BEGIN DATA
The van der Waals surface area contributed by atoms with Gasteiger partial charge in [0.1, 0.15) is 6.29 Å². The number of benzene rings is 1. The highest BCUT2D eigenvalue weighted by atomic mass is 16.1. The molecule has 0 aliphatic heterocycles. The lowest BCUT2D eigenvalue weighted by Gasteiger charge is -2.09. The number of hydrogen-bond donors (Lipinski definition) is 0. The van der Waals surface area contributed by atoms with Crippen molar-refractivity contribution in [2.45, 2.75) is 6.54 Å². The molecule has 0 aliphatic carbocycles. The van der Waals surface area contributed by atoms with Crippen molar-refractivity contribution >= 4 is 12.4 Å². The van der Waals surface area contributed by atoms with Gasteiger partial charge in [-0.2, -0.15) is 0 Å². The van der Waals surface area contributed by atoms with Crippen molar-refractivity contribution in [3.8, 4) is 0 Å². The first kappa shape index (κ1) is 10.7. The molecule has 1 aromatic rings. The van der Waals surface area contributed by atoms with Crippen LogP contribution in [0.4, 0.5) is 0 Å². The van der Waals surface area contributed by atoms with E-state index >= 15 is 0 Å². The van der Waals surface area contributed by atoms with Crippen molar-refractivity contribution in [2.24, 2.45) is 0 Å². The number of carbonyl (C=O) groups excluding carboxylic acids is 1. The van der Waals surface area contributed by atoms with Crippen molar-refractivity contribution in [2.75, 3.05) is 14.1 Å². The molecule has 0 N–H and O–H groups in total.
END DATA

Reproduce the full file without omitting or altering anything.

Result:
The van der Waals surface area contributed by atoms with Gasteiger partial charge in [0.1, 0.15) is 6.29 Å². The number of benzene rings is 1. The highest BCUT2D eigenvalue weighted by atomic mass is 16.1. The molecule has 0 aliphatic heterocycles. The lowest BCUT2D eigenvalue weighted by Gasteiger charge is -2.09. The number of hydrogen-bond donors (Lipinski definition) is 0. The van der Waals surface area contributed by atoms with Crippen molar-refractivity contribution in [2.45, 2.75) is 6.54 Å². The molecule has 0 aliphatic carbocycles. The van der Waals surface area contributed by atoms with Crippen molar-refractivity contribution >= 4 is 12.4 Å². The van der Waals surface area contributed by atoms with Gasteiger partial charge in [-0.2, -0.15) is 0 Å². The van der Waals surface area contributed by atoms with Crippen molar-refractivity contribution in [3.8, 4) is 0 Å². The first kappa shape index (κ1) is 10.7. The molecule has 1 aromatic rings. The van der Waals surface area contributed by atoms with Crippen LogP contribution in [0.4, 0.5) is 0 Å². The van der Waals surface area contributed by atoms with E-state index >= 15 is 0 Å². The van der Waals surface area contributed by atoms with Crippen molar-refractivity contribution in [2.24, 2.45) is 0 Å². The number of carbonyl (C=O) groups excluding carboxylic acids is 1. The van der Waals surface area contributed by atoms with Crippen molar-refractivity contribution in [2.75, 3.05) is 14.1 Å². The molecule has 0 N–H and O–H groups in total.